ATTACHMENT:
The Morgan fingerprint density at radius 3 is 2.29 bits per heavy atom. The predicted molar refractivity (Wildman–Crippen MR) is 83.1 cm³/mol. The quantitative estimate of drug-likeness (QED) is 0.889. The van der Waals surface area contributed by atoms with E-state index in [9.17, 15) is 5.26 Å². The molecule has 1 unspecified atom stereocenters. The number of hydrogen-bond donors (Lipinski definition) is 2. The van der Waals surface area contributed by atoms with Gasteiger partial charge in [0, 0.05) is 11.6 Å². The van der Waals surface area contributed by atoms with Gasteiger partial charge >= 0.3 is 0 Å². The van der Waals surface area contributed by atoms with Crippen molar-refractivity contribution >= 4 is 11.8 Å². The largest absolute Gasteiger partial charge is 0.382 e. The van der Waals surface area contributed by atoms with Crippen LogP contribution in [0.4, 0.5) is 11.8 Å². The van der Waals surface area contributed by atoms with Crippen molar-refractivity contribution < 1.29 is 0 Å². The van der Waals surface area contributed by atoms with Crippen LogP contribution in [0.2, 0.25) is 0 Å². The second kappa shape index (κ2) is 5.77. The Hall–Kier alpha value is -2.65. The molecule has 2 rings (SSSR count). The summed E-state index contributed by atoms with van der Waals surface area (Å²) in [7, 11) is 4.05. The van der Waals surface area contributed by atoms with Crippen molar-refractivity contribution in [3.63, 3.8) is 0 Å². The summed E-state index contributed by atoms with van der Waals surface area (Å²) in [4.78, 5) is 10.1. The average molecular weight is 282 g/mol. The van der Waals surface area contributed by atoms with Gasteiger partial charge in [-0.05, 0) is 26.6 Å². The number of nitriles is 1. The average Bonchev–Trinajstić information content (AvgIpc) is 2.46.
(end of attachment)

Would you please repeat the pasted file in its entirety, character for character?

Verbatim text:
The Morgan fingerprint density at radius 3 is 2.29 bits per heavy atom. The predicted molar refractivity (Wildman–Crippen MR) is 83.1 cm³/mol. The quantitative estimate of drug-likeness (QED) is 0.889. The van der Waals surface area contributed by atoms with E-state index in [9.17, 15) is 5.26 Å². The molecule has 1 unspecified atom stereocenters. The number of hydrogen-bond donors (Lipinski definition) is 2. The van der Waals surface area contributed by atoms with Gasteiger partial charge in [0, 0.05) is 11.6 Å². The van der Waals surface area contributed by atoms with Gasteiger partial charge >= 0.3 is 0 Å². The van der Waals surface area contributed by atoms with Crippen molar-refractivity contribution >= 4 is 11.8 Å². The largest absolute Gasteiger partial charge is 0.382 e. The van der Waals surface area contributed by atoms with Crippen LogP contribution in [0.4, 0.5) is 11.8 Å². The van der Waals surface area contributed by atoms with Crippen molar-refractivity contribution < 1.29 is 0 Å². The van der Waals surface area contributed by atoms with Crippen LogP contribution in [0.2, 0.25) is 0 Å². The second kappa shape index (κ2) is 5.77. The Hall–Kier alpha value is -2.65. The molecule has 2 rings (SSSR count). The summed E-state index contributed by atoms with van der Waals surface area (Å²) in [7, 11) is 4.05. The van der Waals surface area contributed by atoms with Crippen molar-refractivity contribution in [3.63, 3.8) is 0 Å². The summed E-state index contributed by atoms with van der Waals surface area (Å²) in [4.78, 5) is 10.1. The average molecular weight is 282 g/mol. The van der Waals surface area contributed by atoms with Gasteiger partial charge in [-0.05, 0) is 26.6 Å². The number of nitriles is 1. The average Bonchev–Trinajstić information content (AvgIpc) is 2.46.